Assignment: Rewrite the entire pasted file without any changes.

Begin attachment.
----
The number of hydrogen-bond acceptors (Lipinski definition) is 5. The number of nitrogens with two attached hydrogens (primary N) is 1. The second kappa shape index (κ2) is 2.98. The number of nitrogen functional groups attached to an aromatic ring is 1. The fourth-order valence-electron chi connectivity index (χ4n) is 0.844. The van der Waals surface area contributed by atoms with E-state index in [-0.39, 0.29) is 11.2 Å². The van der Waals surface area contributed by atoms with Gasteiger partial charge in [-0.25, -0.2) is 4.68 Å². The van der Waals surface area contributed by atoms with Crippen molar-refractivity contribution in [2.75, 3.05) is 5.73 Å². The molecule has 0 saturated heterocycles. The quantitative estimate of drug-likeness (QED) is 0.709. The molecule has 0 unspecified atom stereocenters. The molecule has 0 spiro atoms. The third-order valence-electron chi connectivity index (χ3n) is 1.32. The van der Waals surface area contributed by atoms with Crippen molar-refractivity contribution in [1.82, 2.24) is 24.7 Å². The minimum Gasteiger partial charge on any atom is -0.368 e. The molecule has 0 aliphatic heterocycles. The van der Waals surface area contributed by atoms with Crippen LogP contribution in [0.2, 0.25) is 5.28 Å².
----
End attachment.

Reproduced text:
The number of hydrogen-bond acceptors (Lipinski definition) is 5. The number of nitrogens with two attached hydrogens (primary N) is 1. The second kappa shape index (κ2) is 2.98. The number of nitrogen functional groups attached to an aromatic ring is 1. The fourth-order valence-electron chi connectivity index (χ4n) is 0.844. The van der Waals surface area contributed by atoms with E-state index in [-0.39, 0.29) is 11.2 Å². The van der Waals surface area contributed by atoms with Gasteiger partial charge in [-0.25, -0.2) is 4.68 Å². The van der Waals surface area contributed by atoms with Crippen molar-refractivity contribution in [2.75, 3.05) is 5.73 Å². The molecule has 0 saturated heterocycles. The quantitative estimate of drug-likeness (QED) is 0.709. The molecule has 0 unspecified atom stereocenters. The molecule has 0 spiro atoms. The third-order valence-electron chi connectivity index (χ3n) is 1.32. The van der Waals surface area contributed by atoms with Crippen molar-refractivity contribution in [1.82, 2.24) is 24.7 Å². The minimum Gasteiger partial charge on any atom is -0.368 e. The molecule has 0 aliphatic heterocycles. The van der Waals surface area contributed by atoms with Crippen LogP contribution in [0.2, 0.25) is 5.28 Å².